[Taxacom] Forgotting at the edge of miracles

John Grehan calabar.john at gmail.com
Sat Apr 25 11:05:54 CDT 2015


Richard,

Could you put a bit of meat on your characterization? What do you mean by a
single 'model' that accounts for all distributions. And what is the basis
for your contention that we are 'SO, SO' far away from understanding
evolutionary history and distributions of living things. How far and how do
you measure? How far for panbiogeography vs molecular dispersal theory for
example? Who in biogeography has made claims that we are close to fully
understanding it, and who in your view does not understand the nature of
'biodiversity'?

John Grehan

On Sat, Apr 25, 2015 at 8:35 AM, Richard Pyle <deepreef at bishopmuseum.org>
wrote:

> The same argument could be applied to ANY model of biogeography
> (dispersal, vicariance, panbiogeography, etc., etc.)  That is, any
> presumption that any single model accounts for every pattern (or even most
> patterns) is, in my opinion, naïve.  This is not to say that, in the end,
> one model does not dominate.  But we are SO, SO, SO far away from
> understanding both evolutionary history and the actual distribution
> patterns of most living things, that only people who don't really
> understand the nature of biodiversity make claims that we are close to
> fully understanding it.
>
> Aloha,
> Rich
>
>
> > -----Original Message-----
> > From: Taxacom [mailto:taxacom-bounces at mailman.nhm.ku.edu] On Behalf Of
> > Anthony Gill
> > Sent: Saturday, April 25, 2015 1:12 AM
> > To: Karl Magnacca
> > Cc: TAXACOM; Dr. Antonio Lopez
> > Subject: Re: [Taxacom] Forgotting at the edge of miracles
> >
> > Of course, there are other from beyond panbiogeography that are concerned
> > that dispersal explanations should not be given a first-order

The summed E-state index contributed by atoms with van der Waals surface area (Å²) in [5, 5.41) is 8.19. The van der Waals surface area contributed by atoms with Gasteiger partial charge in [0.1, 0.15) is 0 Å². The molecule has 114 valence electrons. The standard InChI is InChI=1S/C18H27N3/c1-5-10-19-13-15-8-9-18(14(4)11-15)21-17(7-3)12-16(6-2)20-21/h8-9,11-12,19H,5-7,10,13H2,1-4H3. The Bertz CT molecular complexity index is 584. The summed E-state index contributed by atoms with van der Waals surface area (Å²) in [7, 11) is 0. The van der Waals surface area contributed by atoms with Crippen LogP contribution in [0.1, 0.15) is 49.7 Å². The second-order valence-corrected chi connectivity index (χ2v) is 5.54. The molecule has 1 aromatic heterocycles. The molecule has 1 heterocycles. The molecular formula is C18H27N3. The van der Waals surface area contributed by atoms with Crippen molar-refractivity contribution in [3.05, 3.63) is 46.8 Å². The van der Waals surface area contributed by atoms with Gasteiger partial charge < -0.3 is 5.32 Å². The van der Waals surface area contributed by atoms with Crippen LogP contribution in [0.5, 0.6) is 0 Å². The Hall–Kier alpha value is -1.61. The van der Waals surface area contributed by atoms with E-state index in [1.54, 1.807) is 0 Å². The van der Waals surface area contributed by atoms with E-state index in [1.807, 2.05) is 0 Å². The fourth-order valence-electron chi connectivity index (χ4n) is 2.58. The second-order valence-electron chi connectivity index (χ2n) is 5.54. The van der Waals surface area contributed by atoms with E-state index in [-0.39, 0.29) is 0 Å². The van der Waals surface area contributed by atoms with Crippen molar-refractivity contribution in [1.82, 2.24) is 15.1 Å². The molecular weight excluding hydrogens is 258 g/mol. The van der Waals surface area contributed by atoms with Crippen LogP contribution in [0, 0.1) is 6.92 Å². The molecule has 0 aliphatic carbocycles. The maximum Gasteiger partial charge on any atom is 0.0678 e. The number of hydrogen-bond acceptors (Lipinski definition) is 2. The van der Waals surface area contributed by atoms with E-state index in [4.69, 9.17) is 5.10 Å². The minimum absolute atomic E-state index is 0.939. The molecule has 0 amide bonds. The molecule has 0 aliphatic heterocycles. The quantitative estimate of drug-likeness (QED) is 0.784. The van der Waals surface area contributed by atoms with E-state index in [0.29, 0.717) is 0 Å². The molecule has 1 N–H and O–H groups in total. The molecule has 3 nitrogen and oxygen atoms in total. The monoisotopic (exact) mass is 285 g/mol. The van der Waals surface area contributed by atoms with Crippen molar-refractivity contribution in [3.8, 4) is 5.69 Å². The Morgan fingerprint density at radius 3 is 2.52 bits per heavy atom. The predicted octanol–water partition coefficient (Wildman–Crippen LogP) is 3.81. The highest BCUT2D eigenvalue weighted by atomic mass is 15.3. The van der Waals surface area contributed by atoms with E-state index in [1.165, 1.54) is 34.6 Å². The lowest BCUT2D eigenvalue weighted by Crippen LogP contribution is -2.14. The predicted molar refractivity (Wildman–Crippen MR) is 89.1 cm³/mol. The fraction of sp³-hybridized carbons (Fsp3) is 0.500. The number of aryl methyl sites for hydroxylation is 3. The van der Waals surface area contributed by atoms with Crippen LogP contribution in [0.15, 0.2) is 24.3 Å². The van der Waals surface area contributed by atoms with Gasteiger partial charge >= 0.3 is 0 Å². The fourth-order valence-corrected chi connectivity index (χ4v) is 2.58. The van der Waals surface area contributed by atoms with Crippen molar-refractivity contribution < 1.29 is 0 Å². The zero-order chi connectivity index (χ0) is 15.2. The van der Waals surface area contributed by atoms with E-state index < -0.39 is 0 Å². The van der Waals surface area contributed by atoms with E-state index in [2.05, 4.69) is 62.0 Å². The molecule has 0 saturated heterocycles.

> explanation for
> > everything in biogeography. There is pattern to be discovered and
> explored. A
> > presumption of dispersal as an explanation for everything makes for
> > uninteresting, and ultimately irrelevant, research. I want no part of
> that.
> >
> > Tony
> >
> > On Sat, Apr 25, 2015 at 10:55 AM, Karl Magnacca
> > <kmagnacca at wesleyan.edu>
> > wrote:
> >
> > > On Thu, 23 Apr 2015 13:24:32 "Dr. Antonio Lopez"
> > > <cycas at mnhnc.inf.cu> wrote:
> > > > Colleague:
> > > >
> > > > Thank you for the article of Head. Only when I read everything I am
> > > > able to understand and to reason. I never understood that supposed
> > > > difference between dispersalism and vicariancism as different
> > > > schools.
> > >
> > > That's because they're not.  It's only in the mind of panbiogeograpy
> > > supporters like Grehan and Heads, who promote the idea that because
> > > rare trans-oceanic dispersal is unlikely, that therefore it never
> > > happens (while simultaneously claiming that they say no such thing,
> > > invoking the undefined term "regular dispersal") that such a dichotomy
> > > exists.
> > >
> > > Karl
> > >
> > > _______________________________________________
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> > >
> > > Celebrating 28 years of Taxacom in 2015.
> > >
> >
> >
> >
> > --
> > Dr Anthony C. Gill
> > Natural History Curator
> > A12 Macleay Museum
> > University of Sydney
> > NSW 2006
> > Australia.
> >
> > Ph. +61 02 9036 6499
> > _______________________________________________
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> > http://taxacom.markmail.org
> >
> > Celebrating 28 years of Taxacom in 2015.
>
> _______________________________________________
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>
> Celebrating 28 years of Taxacom in 2015.
>



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